Let me ask you again, David. Are they any non-fraudulent contracts between capable parties that you believe *should* be disallowed by law?
If your bargaining power is strong enough, is there anything you shouldn't legally be allowed to ask for? Conversely, if your bargaining power is poor enough, is there anything you shouldn't legally be allowed to offer?
I'm not playing gotcha. I really am curious.
I promised to answer him. Here's my answer.
I think many such contracts that should be disallowed. Here's the general category for disallowance. Take any action that I think should be disallowed--rape, murder, theft, etc. Contracts between two or more people to do these things should be disallowed.
However, if I think action X should be allowed, then person A should be allowed to combine contractually with others to carry out action X. So, for example, if it's legitimate for me to produce a shirt, then it's also legitimate for me to hire someone else to produce a shirt.
Tom raises the issue of bargaining power. But bargaining power is positively correlated with the number of options. The way to give someone more bargaining power is to give him more options, not to take away his ability to bargain. In a Fortune debate about so-called "sweatshops" that I had with then-U.S. Labor Secretary Robert Reich in 1996, I castigated him for trying to take away the best opportunities that poor workers in poor countries had. He responded that he wanted them to get out of sweatshops and into schools. I pointed out that he wasn't doing or advocating anything to give them schools and that even if he did give them schools, then they still should be able to decide.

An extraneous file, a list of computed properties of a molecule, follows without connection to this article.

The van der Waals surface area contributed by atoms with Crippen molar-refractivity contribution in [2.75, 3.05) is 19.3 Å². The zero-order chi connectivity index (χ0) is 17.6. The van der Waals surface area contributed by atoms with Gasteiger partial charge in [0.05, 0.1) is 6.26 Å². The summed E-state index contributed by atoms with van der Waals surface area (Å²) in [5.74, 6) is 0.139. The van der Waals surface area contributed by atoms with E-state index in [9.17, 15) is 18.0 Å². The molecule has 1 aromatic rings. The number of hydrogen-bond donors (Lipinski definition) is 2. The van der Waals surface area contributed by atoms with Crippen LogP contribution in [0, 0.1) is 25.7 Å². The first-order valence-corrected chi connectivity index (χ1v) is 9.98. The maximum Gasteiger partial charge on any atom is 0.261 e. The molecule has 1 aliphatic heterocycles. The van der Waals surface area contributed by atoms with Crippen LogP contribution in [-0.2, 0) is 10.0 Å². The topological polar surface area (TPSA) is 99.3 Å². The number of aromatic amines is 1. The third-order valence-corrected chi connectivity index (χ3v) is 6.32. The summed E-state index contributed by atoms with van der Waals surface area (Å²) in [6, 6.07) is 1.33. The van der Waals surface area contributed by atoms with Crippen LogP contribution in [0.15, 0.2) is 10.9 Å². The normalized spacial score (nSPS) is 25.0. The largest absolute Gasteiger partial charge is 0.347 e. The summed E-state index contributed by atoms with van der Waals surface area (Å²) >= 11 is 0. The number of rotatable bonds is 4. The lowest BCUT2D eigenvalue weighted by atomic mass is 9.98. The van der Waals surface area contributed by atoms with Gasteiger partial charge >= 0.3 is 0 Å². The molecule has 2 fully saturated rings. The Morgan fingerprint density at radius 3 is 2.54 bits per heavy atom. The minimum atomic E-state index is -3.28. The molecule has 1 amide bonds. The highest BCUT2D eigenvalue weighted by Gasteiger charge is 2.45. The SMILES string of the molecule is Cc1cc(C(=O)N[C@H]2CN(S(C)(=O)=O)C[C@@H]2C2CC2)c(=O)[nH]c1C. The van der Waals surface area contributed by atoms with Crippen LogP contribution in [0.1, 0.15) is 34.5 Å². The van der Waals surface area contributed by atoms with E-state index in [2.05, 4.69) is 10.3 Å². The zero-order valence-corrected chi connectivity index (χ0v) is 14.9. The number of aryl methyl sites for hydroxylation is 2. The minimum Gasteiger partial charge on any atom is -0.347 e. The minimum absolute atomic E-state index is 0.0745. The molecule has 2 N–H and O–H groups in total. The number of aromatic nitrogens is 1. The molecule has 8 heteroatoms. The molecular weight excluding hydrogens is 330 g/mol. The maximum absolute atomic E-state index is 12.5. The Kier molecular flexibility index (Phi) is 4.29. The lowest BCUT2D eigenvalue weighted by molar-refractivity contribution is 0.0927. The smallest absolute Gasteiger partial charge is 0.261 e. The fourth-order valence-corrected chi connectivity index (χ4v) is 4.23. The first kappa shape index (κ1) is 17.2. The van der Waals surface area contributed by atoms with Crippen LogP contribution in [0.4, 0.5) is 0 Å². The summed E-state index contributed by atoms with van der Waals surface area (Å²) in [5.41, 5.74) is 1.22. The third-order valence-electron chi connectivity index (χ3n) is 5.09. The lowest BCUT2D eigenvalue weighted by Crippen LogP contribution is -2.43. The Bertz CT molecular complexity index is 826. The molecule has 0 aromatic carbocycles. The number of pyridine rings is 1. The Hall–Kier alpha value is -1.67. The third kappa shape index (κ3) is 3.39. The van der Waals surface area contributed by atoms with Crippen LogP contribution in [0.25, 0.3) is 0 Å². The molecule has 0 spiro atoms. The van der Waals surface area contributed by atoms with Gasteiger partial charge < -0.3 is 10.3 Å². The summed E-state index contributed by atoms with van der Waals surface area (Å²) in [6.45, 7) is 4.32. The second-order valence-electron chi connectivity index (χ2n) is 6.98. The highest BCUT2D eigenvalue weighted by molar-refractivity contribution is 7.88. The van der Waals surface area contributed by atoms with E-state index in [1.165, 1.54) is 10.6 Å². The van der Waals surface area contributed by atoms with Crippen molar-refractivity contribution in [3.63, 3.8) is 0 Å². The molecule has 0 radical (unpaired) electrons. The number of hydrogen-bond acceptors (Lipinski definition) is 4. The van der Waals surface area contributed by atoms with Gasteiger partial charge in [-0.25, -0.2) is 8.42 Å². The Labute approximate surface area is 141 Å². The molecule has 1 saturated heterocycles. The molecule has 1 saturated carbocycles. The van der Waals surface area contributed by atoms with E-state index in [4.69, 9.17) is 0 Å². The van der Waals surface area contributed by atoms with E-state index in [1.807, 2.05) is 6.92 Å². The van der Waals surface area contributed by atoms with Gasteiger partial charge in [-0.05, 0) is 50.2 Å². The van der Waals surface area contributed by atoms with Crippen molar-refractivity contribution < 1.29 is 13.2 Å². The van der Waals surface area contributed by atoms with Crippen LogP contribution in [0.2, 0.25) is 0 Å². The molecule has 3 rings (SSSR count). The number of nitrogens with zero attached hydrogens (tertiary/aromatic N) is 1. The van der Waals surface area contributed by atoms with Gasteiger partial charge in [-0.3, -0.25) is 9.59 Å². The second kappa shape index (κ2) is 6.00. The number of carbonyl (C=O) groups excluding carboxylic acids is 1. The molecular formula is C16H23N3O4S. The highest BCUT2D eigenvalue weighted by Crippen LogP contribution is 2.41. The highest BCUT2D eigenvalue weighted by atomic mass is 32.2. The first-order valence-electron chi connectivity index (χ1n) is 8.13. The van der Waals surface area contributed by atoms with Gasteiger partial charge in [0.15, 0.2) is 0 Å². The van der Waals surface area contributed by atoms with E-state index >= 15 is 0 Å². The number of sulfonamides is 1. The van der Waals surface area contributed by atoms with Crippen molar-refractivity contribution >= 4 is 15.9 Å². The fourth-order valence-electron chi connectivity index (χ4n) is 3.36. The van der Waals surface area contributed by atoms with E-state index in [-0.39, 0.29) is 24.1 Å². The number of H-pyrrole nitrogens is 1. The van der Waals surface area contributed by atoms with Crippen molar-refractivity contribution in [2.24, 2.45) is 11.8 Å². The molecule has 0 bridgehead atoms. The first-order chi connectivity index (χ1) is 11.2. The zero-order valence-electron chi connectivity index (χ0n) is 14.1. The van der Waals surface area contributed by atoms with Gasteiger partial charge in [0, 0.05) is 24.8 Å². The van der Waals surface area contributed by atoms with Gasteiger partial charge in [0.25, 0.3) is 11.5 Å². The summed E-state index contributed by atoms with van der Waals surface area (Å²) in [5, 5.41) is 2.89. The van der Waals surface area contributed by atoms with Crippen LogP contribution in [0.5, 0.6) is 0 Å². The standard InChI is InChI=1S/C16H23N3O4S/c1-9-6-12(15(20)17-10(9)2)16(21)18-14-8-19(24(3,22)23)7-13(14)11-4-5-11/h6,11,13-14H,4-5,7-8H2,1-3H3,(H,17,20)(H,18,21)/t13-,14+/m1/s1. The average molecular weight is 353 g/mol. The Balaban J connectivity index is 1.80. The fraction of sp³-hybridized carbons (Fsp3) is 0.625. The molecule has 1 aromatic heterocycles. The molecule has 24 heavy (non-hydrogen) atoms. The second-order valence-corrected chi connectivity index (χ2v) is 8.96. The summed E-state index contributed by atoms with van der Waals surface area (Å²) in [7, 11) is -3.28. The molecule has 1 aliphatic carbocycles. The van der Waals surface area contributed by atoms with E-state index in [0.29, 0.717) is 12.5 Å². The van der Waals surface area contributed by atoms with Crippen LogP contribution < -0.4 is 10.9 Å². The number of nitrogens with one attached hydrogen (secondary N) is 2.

A couple of months later, Paul Krugman came in on my side of the argument in an article in Slate. He wrote:
Workers in those shirt and sneaker factories are, inevitably, paid very little and expected to endure terrible working conditions. I say "inevitably" because their employers are not in business for their (or their workers') health; they pay as little as possible, and that minimum is determined by the other opportunities available to workers. And these are still extremely poor countries, where living on a garbage heap is attractive compared with the alternatives.
And yet, wherever the new export industries have grown, there has been measurable improvement in the lives of ordinary people. Partly this is because a growing industry must offer a somewhat higher wage than workers could get elsewhere in order to get them to move. More importantly, however, the growth of manufacturing--and of the penumbra of other jobs that the new export sector creates--has a ripple effect throughout the economy. The pressure on the land becomes less intense, so rural wages rise; the pool of unemployed urban dwellers always anxious for work shrinks, so factories start to compete with each other for workers, and urban wages also begin to rise. Where the process has gone on long enough--say, in South Korea or Taiwan--average wages start to approach what an American teen-ager can earn at McDonald's. And eventually people are no longer eager to live on garbage dumps. (Smokey Mountain persisted because the Philippines, until recently, did not share in the export-led growth of its neighbors. Jobs that pay better than scavenging are still few and far between.)